I see a peculiar IPS event for "Bash Remote Code Injection (Shellshock) HTTP CGI (headers)". Although I have configured on my FireEye NX box to block this event, this alert has been bothering me for a while now. How do I ensure that my systems are protected and not affected by this vulnerability? I have made sure the systems OS are upto date and we are updated with regards to Shellshock.

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    It's unclear what you are asking. If the bash package is at an appropriate version, your systems are protected and not vulnerable to shellshock. You've also stated that the FireEye appliance is configured to block this vulnerability. What's the concern at this point? – Jesse K Feb 27 '17 at 21:02
  • I do agree Jesse, but just wanted to be sure before i treat this as false positive. – Vaibhav Feb 27 '17 at 21:58

My guess would be that this alert ist triggered by some attacker running an automated script that tries to get code execution via CGI-Application with unpatched bash.

curl -H "User-Agent: () { :; }; /bin/eject" http://example.com/

As you can see from this curl snippet the User-Agent string is changed to something like this () { :; }; /bin/eject in order to trigger this vulnerability. Because the http-request contains this User-Agent string your IPS reports it as possible attack. But this does not mean that the attacker was successful with this attack,so this might just be a false-positive as well.

In order to check if your systems are vulnerable run this code in a terminal x='() { :; }; echo VULNERABLE' bash -c :

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  • I too believe that it should be a false positive, but before I confirm on anything, I wanted to be sure. I shall run the above code. Should have striked me at first. Thanks a lot Enigma. – Vaibhav Feb 27 '17 at 21:57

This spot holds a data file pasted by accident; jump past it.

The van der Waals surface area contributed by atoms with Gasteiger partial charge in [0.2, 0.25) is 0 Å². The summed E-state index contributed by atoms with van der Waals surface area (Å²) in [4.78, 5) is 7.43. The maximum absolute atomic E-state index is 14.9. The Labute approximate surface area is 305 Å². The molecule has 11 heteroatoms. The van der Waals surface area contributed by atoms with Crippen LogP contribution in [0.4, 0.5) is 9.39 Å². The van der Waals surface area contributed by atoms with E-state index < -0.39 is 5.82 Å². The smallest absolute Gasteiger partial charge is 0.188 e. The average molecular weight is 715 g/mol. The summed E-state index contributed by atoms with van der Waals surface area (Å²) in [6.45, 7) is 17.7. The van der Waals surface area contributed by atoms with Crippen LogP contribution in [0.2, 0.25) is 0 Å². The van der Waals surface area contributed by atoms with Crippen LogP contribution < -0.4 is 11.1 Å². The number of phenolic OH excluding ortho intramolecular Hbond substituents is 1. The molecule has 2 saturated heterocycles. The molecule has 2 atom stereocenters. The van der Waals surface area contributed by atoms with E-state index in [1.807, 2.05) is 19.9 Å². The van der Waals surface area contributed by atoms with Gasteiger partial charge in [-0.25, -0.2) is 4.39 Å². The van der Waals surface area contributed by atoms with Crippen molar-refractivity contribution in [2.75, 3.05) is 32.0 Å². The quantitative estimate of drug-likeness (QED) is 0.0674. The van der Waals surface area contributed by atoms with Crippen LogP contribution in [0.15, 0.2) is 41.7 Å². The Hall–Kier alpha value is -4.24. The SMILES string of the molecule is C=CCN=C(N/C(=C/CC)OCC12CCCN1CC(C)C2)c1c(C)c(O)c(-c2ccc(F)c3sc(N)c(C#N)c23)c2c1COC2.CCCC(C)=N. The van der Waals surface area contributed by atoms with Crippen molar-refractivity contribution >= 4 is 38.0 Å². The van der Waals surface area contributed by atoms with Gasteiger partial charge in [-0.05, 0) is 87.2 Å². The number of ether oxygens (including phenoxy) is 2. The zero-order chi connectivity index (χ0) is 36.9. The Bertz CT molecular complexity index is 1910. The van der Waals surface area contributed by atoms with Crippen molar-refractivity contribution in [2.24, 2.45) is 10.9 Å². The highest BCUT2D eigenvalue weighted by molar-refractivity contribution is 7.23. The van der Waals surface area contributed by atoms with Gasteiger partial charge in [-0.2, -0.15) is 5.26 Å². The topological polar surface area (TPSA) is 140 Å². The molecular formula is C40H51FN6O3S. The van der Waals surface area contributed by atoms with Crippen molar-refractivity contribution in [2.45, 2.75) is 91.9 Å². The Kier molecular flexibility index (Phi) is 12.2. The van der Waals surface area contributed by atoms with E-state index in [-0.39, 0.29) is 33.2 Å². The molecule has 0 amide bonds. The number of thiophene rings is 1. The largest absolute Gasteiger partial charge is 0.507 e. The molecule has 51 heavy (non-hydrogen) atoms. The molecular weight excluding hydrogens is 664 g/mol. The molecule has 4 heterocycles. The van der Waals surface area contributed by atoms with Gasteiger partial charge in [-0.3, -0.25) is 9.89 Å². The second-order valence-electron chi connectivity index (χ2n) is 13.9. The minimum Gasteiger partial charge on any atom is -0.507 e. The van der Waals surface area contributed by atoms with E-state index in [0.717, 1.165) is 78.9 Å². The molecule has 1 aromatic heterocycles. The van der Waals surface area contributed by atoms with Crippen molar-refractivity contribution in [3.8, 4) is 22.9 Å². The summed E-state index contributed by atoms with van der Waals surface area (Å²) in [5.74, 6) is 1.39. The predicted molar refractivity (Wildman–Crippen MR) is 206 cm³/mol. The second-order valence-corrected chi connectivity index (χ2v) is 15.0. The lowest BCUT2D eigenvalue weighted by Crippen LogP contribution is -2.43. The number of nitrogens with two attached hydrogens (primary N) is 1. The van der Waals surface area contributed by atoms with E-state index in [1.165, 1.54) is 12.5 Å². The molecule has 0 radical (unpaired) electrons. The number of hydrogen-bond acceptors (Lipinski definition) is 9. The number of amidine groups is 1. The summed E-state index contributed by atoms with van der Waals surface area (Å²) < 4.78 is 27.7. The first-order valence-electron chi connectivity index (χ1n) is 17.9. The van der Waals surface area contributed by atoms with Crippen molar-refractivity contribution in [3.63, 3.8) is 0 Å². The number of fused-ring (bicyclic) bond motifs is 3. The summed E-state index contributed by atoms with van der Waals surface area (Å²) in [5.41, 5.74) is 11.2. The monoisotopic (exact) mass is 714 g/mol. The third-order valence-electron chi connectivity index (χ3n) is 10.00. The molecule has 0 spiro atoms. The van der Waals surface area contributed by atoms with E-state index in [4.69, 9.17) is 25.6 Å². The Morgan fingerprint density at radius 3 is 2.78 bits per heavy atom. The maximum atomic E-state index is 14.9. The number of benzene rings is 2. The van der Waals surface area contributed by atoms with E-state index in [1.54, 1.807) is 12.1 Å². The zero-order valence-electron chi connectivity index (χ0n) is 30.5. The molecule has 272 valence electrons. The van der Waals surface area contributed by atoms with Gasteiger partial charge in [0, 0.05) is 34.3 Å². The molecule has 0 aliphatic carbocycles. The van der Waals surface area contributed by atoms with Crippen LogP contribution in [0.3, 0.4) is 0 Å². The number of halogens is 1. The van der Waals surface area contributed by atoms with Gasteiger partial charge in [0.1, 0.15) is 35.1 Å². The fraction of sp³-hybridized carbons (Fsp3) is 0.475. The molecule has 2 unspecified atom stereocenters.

• @Vaibhav False positive may not be the right phrase in this context. An IPS is intended to block attempted attacks. This is likely a real, albeit unsuccessful one (almost certainly if your OS is mainstream, supported and up to date) - so not a false positive as such.. A false positive makes it sound like youre considering disabling the alert but its always handy to have an audit trail of where expected attacks are coming from, even if they are relatively low threat automated scans – user2867314 Feb 27 '17 at 22:56

There is something else you can do: make the shell for any user used by web services something other than bash.

For most service accounts (e.g. www-run, nginx, or whatever your server runs as), you can set the shell to /sbin/nologin.

For accounts that do need an actual shell, zsh, csh, or ksh are reasonable choices (I would tend to go with zsh, but YMMV).

This was actually a situation that saltstack used to highlight their product and capabilities (see https://saltstack.com/some-salt-for-that-shellshock/).

This is of course something most, if not all, other config management tools can do

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